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myself with following an expensively dressed female, and marking the effect of her magnificence upon those whom she encountered. On the faces of the more amiable of her own sex, I have read unaffected admiration of the display, mixed with some shadowings of regret that they could not, by an equally costly style of dress, participate in the happiness which they conceive to be its inevitable concomitant; but it must be confessed that the greater number of countenances expressed an angry scrutiny, that seemed to measure the value, per yard, of every lace and satin, while in the eagerness to depreciate that which they could not hope to rival, I have more than once caught mutterings of "The veil is only a net-lace after all;" or, "The trimming of the pelisse is nothing but cottonvelvet."

One would have thought it hard enough that the insatiable demands of Government should consume so much of our substance, and drink up the very lifesprings of our hospitality; and certainly we might as well have had popery at once as the national debt, for it condemns us to as many fast-days, without affording us any chance of absolution. It is a millstone around the neck of our social system; it compels us, like Dutch malefactors, to pump ourselves to death, that we may keep our heads above water; it has destroyed more good dinners than the worst cook in Christendom; it squats itself in the middle of our kitchen-grate, like a huge night-mare, and with one hand stops the smoke-jack, while with the other it rakes out the fire;-it compels us to shut the door in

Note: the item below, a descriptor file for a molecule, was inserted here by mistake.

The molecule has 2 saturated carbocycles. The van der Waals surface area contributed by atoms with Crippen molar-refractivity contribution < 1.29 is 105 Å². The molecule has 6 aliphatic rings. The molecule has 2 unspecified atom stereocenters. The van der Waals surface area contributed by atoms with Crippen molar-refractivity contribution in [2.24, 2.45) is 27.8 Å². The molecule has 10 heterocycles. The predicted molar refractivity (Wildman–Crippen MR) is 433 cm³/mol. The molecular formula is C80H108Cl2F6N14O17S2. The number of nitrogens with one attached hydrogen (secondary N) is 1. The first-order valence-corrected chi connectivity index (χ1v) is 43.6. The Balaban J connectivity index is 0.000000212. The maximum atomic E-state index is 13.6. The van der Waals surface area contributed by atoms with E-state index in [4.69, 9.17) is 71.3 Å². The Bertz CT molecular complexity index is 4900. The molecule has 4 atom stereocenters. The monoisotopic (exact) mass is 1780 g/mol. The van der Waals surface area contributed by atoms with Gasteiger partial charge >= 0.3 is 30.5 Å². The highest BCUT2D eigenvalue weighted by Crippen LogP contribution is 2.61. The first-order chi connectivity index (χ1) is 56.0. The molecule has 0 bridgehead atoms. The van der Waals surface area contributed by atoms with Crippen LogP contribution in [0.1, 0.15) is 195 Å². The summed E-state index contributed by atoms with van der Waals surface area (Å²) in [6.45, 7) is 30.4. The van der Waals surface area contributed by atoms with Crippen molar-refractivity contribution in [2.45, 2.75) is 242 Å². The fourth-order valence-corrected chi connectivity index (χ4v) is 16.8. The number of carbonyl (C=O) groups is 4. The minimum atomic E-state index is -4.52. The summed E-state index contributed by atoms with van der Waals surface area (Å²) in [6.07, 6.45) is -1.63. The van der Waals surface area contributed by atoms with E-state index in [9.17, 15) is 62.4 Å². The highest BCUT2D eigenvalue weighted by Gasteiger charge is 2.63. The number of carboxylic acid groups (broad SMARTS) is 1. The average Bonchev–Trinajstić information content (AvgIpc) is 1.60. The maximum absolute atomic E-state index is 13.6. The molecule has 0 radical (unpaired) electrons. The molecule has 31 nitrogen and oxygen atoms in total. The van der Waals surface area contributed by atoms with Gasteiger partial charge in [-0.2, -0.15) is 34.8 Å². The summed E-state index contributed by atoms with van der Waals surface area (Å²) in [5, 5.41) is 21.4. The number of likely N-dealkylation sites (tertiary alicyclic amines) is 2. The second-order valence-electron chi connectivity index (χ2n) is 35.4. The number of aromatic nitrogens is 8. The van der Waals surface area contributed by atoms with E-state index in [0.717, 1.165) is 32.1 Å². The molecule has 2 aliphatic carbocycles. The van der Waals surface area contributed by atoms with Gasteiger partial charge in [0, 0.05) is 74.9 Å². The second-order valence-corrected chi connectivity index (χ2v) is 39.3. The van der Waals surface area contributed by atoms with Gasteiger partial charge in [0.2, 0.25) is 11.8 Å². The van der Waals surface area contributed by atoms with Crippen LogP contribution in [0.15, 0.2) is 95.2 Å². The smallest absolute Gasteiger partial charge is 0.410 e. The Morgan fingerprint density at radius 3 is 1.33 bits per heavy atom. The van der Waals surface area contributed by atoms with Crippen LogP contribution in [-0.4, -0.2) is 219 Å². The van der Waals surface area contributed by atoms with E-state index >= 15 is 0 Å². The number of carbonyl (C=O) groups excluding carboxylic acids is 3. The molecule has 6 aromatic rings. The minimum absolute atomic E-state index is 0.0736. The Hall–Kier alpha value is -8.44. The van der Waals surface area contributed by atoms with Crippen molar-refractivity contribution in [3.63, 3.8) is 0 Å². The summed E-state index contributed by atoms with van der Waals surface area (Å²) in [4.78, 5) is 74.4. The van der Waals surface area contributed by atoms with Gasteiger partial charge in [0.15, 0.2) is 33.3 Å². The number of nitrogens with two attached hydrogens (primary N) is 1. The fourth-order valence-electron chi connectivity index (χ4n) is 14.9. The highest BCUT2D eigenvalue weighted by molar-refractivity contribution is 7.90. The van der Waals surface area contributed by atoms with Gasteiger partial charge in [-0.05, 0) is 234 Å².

the faces of our friends, that we may open them to the tax-gatherer. And yet, as if the bounds of joviality and companionship were not sufficiently circumscribed by this voracious monster, we must voluntarily narrow them still further, by acknowledging the supremacy of a new fiend-the dæmon of Luxury. Enjoyment of our friends' society was formerly considered the rational object of a dinner-party; but you now invite them that you may exhibit your superior magnificence, and, by exciting their envy or anger, do your best towards converting them into A enemies. Sir Balaam's frugal but substantial meals have been long exploded, and the reign of alternate fasts and feasts has been substituted:-servants and horses are half-starved, and friends wholly excluded for a month, that the doors may be thrown open for one day of emulous ostentation. I never sit beside a silver plateau, (too often a compound of meanness and vanity-a showy but sorry substitute for solid fare,) without fancying that I hear the grumbling of the numerous stomachs at whose expense it has been purchased; nor can I be easily brought to acknowledge the wisdom of either giving or receiving one grand dinner where there were formerly five pleasant ones. Here, again, is another pervading cause of the sullenness and unsociability of which we are accused ;conviviality is exchanged for competition-hospitality unless it mean to finish its career in the King's Bench must be frequently niggardly, that it may be occasionally gorgeous, and the apple of discord is thrown down upon every table long before the appearance